Floating Armoury

A vessel being used by a Sri Lankan company to operate a floating-armoury in the Gulf of Aden was briefly arrested by the authorities in the United Arab Emirates. Sinbad the vessel in the control of ‘Avant Garde Security’ was held whilst it was being refueled off the coast of Fujairah. The company was approved by authorities in Sri Lanka to operate a maritime security company in the troubled Gulf of Aden which has become a risk-zone with frequent pirate attacks.

It appears that the vessel has run into a storm with the so-called ‘Russian mafia’ who have thus far operated maritime security companies in this volatile area with little or no competition. Our maritime sources have indicated that the Sinbad has been lured to within the territorial waters of the UAE during a routine refueling exercise. International Maritime conventions and treaties govern the use and transport of weapons on board vessels with many countries specifically barring the importation of arms and ammunition on board visiting vessels. Generally a vessel that has weapons on board is likely to make use of a ‘floating armoury’ before entering the territorial waters of any country.

In this instance the Sinbad – reliably understood to be a minesweeper – has strayed into UAE waters whilst refueling. Ordinarily the refueling would be done well outside of the 12-mile port limit. In what maritime sources said was ‘very strange’ the Captain on board the Sinbad appears to have allowed his vessel to be in UAE waters along with some 1,500 pieces of arms.

An official for Avant Garde claimed that the vessel was in international waters when arrested along with two other vessels by the UAE coastguard. Matters he said were a bit difficult because ‘they did not speak Arabic’ and was hopeful that the matter would be resolved within 48 hours. In fact after a flurry of activity between maritime and diplomatic authorities of both countries the vessel was released and allowed to proceed.

The temporary arrest of the Sinbad raised concerns amongst Private Maritime Security Companies in the area who feared loss of access to weapons in their quest to combat the growing rate of maritime piracy on the seas off the coast of Somalia for instance. Many vessels use independent ‘shipping marshalls’ – some refer to them as “Maritime Mercenaries” to be on board and provide the vessel with security. Due to stringent rules governing the movement of arms, floating armouries are used to store and also hire weapons for their use. Storage becomes necessary when a vessel has to enter a particular port for any number of reasons.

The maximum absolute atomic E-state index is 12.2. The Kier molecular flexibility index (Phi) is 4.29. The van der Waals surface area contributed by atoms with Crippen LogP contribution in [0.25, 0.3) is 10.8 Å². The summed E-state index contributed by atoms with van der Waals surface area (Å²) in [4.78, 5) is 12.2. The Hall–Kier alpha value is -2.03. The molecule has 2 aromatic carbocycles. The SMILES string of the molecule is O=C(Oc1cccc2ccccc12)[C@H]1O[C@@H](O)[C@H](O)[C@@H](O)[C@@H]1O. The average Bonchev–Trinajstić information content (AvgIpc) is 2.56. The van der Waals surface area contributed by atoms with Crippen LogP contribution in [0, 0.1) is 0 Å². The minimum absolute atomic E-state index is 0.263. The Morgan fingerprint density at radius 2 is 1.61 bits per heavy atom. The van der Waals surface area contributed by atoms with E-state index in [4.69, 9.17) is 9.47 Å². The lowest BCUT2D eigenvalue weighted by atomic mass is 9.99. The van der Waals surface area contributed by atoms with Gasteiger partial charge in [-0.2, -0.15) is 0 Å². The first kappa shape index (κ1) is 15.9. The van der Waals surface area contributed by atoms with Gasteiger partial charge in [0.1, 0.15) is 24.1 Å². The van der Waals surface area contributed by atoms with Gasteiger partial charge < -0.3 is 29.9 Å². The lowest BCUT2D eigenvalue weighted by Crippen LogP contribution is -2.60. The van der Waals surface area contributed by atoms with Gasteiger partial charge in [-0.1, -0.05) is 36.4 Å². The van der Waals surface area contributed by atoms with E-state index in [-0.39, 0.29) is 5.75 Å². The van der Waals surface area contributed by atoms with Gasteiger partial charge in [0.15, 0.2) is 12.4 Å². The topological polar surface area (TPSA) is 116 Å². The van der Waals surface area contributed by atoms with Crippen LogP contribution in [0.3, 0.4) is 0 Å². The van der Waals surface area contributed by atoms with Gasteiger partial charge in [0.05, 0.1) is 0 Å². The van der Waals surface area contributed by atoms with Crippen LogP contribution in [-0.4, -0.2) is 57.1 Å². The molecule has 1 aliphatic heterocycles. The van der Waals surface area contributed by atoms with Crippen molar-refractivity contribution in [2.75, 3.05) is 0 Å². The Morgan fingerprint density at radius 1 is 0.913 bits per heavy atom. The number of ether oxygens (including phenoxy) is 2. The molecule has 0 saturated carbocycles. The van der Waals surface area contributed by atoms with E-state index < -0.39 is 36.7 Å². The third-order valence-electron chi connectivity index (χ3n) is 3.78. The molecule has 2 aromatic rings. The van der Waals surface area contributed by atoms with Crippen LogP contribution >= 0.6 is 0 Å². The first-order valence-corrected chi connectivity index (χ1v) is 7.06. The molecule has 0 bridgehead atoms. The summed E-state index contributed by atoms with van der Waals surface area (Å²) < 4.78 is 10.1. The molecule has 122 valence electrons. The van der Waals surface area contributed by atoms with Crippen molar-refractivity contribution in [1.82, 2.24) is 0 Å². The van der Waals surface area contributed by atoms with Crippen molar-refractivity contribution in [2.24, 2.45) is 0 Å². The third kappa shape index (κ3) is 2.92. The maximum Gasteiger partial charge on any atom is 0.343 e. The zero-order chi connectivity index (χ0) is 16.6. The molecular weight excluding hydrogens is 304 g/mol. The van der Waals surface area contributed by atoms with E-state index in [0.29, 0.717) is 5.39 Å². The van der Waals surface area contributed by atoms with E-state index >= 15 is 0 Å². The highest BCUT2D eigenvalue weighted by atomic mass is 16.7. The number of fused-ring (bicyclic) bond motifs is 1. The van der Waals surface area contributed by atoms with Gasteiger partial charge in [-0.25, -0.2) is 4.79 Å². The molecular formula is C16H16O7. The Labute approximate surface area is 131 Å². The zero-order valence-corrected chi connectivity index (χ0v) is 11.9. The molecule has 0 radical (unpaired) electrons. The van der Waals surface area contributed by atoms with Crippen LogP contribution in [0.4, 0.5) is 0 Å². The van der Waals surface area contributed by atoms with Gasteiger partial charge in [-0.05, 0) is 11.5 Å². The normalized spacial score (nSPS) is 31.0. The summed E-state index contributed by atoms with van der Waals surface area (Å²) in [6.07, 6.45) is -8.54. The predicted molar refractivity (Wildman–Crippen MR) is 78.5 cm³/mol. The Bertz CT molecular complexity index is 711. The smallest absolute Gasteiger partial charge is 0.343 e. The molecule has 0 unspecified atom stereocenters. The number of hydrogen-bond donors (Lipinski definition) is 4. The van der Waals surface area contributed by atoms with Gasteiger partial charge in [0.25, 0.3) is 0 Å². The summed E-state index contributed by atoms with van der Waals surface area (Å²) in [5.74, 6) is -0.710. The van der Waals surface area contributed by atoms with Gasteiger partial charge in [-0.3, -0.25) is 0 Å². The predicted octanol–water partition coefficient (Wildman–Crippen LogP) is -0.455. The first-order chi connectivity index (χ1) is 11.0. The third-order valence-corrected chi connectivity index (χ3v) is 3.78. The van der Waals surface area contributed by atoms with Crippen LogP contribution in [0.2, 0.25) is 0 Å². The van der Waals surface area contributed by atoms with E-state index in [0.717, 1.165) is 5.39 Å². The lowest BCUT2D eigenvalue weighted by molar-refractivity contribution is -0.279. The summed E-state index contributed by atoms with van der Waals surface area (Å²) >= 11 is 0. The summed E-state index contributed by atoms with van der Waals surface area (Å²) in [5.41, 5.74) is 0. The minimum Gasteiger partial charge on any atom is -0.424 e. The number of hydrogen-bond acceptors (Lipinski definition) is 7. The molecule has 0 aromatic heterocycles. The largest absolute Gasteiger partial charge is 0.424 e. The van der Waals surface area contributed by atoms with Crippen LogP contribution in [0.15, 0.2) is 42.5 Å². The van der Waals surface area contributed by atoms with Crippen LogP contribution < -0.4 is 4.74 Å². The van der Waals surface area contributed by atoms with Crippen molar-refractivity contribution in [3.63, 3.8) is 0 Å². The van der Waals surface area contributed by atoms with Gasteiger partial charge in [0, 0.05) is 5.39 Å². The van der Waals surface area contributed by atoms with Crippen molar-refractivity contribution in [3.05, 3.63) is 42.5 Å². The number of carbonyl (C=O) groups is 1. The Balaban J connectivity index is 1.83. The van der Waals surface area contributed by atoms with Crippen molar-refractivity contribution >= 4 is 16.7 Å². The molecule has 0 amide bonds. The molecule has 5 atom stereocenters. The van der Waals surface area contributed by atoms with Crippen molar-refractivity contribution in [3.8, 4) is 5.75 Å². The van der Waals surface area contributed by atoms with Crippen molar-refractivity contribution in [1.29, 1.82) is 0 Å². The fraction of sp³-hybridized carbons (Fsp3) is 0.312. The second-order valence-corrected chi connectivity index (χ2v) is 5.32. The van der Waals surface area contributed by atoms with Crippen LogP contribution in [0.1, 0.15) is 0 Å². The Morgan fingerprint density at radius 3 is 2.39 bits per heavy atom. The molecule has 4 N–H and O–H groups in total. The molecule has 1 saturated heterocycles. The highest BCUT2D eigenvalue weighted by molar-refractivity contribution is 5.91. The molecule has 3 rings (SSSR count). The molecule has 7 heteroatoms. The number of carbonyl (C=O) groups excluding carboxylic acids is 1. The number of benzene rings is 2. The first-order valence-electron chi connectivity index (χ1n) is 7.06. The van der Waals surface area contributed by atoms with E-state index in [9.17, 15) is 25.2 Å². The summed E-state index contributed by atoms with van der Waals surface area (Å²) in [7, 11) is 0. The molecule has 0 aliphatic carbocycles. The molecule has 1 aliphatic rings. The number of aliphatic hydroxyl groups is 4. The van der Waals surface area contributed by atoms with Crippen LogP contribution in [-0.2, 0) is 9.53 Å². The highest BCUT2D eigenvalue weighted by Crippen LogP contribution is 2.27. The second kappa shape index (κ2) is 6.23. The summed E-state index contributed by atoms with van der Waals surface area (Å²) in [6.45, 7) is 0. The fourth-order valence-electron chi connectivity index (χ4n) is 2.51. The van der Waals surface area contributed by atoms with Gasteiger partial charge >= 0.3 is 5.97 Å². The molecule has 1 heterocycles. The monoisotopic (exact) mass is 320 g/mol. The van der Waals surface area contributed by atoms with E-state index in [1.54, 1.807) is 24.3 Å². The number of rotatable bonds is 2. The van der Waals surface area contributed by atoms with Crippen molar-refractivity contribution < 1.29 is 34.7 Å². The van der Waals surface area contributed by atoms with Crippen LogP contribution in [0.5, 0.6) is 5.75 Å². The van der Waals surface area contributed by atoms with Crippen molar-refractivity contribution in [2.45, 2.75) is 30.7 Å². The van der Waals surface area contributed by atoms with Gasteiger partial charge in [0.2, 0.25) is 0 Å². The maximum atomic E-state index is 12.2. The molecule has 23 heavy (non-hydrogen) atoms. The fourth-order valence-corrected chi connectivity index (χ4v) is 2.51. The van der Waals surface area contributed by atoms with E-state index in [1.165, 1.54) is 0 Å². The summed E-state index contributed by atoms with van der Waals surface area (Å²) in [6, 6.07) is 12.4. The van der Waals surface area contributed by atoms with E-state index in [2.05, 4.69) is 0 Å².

In Sri Lanka the move away from land-based armouries in Galle and the establishment of a floating armoury off the coast of Galle was met with skepticism by the Ceylon Association of Shipping Agents (CASA). They have expressed concern on the basis that the business of providing maritime security for ships who are represented by their membership will be diluted. At a meeting held in Colombo where foreign maritime security companies were also present, last month, some of these companies voiced concerns as to the legality of the new arrangements. They pointed out that whilst the matter was within the control of Sri Lankan Navy – who were deriving an income of over Rs 300 Million annually – matters were perfectly legitimate and very well accepted by all international participants. It was also pointed out that vessels with weapons on board would not necessarily call at the Galle floating armoury merely to deposit weapons before coming to Colombo. In that light permission will now be given for vessels to hold their weapons on board ‘in-bond’ whilst visiting Colombo Port. An industry source pointed out that this arrangement hits out at the Sri Lanka Navy collecting fees. “If the land based armoury was also operational, the Navy would still collect fees for that use. By now doing away with that arrangement revenue is needlessly lost – also vessels will be mindful of extra costs by stopping in Galle for the use of the floating armoury. Eventually this will be another factor in Colombo attracting fewer ships, the source warned. He added, “Maldives is likely to be the beneficiary.” Sri Lanka’s authorities have cited National Security concerns in the move away from land-based to floating armouries.

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Article written by Faraz Shauketaly.  Article and image courtesy of The Sunday Leader.

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